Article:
In a previous entry, I briefly discussed the benefits of syntax highlighting for text editors. These benefits also apply to source code that is embedded in a web page or a document for distribution. If you use LaTeX to typeset school assignments and/or scientific publications (if not, you should be), then the minted package for LaTeX is excellent for typesetting source code with syntax highlighting in your documents.

Here is an example of a document containing a block of source code that uses minted for syntax highlighting.

\documentclass[letterpaper, 10pt]{article}
\usepackage[margin=1in]{geometry}
\usepackage{minted}
\usepackage{hyperref}
\hypersetup
{
  colorlinks=false,
  pdfborder={0,0,0},
}

\begin{document}
Lorem ipsum dolor sit amet, consectetur adipiscing elit. Cras vitae egestas nunc. Nullam non elit lacinia ante auctor gravida. Quisque id vestibulum dolor. Phasellus fermentum ante id nisi euismod nec ornare lectus fringilla. Praesent metus orci, porttitor vel lobortis eget, scelerisque non magna. In gravida felis vitae urna interdum dignissim. Maecenas tempus dui ut ipsum interdum molestie. Ut et dapibus risus. Etiam tempus, sapien quis feugiat ornare, nibh massa aliquet magna, quis interdum leo lacus eget urna. Proin aliquam lacinia metus, vitae posuere urna luctus nec. Vestibulum vitae lacus non orci placerat adipiscing quis id eros. Ut in enim orci, id pellentesque diam. Nulla dapibus sodales commodo.

\begin{minted}[mathescape,
               linenos,
               numbersep=5pt,
               gobble=2,
               frame=lines,
               framesep=2mm]{c}
  #include <zlib.h>
  #include <stdio.h>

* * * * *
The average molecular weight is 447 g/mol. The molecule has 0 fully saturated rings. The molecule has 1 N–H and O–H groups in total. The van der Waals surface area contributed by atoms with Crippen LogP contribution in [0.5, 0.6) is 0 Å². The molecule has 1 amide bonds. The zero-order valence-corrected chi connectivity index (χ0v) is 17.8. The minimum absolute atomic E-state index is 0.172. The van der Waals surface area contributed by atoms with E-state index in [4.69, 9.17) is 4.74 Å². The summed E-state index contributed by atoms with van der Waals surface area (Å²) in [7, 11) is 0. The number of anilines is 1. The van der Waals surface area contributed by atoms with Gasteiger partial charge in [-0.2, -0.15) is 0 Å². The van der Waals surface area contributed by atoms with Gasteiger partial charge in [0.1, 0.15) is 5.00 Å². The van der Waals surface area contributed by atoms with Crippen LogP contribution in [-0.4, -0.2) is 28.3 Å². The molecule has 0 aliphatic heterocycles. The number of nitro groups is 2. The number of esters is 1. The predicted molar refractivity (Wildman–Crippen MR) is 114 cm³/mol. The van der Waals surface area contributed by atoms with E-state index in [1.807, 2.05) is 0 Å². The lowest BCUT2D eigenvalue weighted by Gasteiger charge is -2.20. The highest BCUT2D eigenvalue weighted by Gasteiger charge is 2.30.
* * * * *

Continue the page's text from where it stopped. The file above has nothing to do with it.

#include "kseq.h"
  // STEP 1: declare the type of file handler and the read() function
  KSEQ_INIT(gzFile, gzread)
   
  int main(int argc, char *argv[])
  {
      gzFile fp;
      kseq_t *seq;
      int l;
      if (argc == 1) {
          fprintf(stderr, "Usage: %s <in.seq>\n", argv[0]);
          return 1;
      }
      fp = gzopen(argv[1], "r"); // STEP 2: open the file handler
      seq = kseq_init(fp); // STEP 3: initialize seq
      while ((l = kseq_read(seq)) >= 0) { // STEP 4: read sequence
          printf("name: %s\n", seq->name.s);
          if (seq->comment.l) printf("comment: %s\n", seq->comment.s);
          printf("seq: %s\n", seq->seq.s);
          if (seq->qual.l) printf("qual: %s\n", seq->qual.s);
      }
      printf("return value: %d\n", l);
      kseq_destroy(seq); // STEP 5: destroy seq
      gzclose(fp); // STEP 6: close the file handler
      return 0;
  }
\end{minted}

\end{document}

Here is the final typeset product.

For more information about the minted package, see the minted project homepage. Note that minted relies on the Python Pygments syntax highlighter, which can be installed with the following command.

sudo easy_install Pygments

Easily creating static HTML documents with DokuWiki’s ‘export’ action

I use wikis pretty extensively in my research. I have set one up on my personal machine to serve as an electronic lab notebook, and our research group has another one set up to share notes for group meetings, progress updates, etc. Wikis make it very easy to record and share information without having to write a web page from scratch. On one hand, the basics of using a wiki are simple enough for most anybody to grasp, but on the other hand there are also enough nice features (file uploads, syntax highlighting for embedded code, revision history, etc) to make wikis useful for many data management applications.